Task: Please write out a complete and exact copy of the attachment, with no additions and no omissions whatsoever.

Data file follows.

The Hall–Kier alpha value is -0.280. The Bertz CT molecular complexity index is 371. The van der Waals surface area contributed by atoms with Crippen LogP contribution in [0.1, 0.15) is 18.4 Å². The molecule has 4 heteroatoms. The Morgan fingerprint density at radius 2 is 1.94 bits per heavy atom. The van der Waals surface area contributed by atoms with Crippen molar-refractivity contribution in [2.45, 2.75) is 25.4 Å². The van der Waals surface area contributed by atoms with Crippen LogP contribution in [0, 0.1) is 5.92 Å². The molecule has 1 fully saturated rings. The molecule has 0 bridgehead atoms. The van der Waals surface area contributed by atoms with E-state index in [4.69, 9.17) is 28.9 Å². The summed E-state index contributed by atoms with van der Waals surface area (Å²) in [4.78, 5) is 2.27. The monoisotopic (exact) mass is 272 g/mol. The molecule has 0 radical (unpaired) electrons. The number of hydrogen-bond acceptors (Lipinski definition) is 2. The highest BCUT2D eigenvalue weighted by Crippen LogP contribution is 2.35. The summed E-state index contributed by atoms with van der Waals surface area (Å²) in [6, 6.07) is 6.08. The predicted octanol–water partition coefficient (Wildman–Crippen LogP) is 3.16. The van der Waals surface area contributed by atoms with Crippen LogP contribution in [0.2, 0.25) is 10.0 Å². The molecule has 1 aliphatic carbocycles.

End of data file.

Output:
The Hall–Kier alpha value is -0.280. The Bertz CT molecular complexity index is 371. The van der Waals surface area contributed by atoms with Crippen LogP contribution in [0.1, 0.15) is 18.4 Å². The molecule has 4 heteroatoms. The Morgan fingerprint density at radius 2 is 1.94 bits per heavy atom. The van der Waals surface area contributed by atoms with Crippen molar-refractivity contribution in [2.45, 2.75) is 25.4 Å². The van der Waals surface area contributed by atoms with Crippen LogP contribution in [0, 0.1) is 5.92 Å². The molecule has 1 fully saturated rings. The molecule has 0 bridgehead atoms. The van der Waals surface area contributed by atoms with E-state index in [4.69, 9.17) is 28.9 Å². The summed E-state index contributed by atoms with van der Waals surface area (Å²) in [4.78, 5) is 2.27. The monoisotopic (exact) mass is 272 g/mol. The molecule has 0 radical (unpaired) electrons. The number of hydrogen-bond acceptors (Lipinski definition) is 2. The highest BCUT2D eigenvalue weighted by Crippen LogP contribution is 2.35. The summed E-state index contributed by atoms with van der Waals surface area (Å²) in [6, 6.07) is 6.08. The predicted octanol–water partition coefficient (Wildman–Crippen LogP) is 3.16. The van der Waals surface area contributed by atoms with Crippen LogP contribution in [0.2, 0.25) is 10.0 Å². The molecule has 1 aliphatic carbocycles.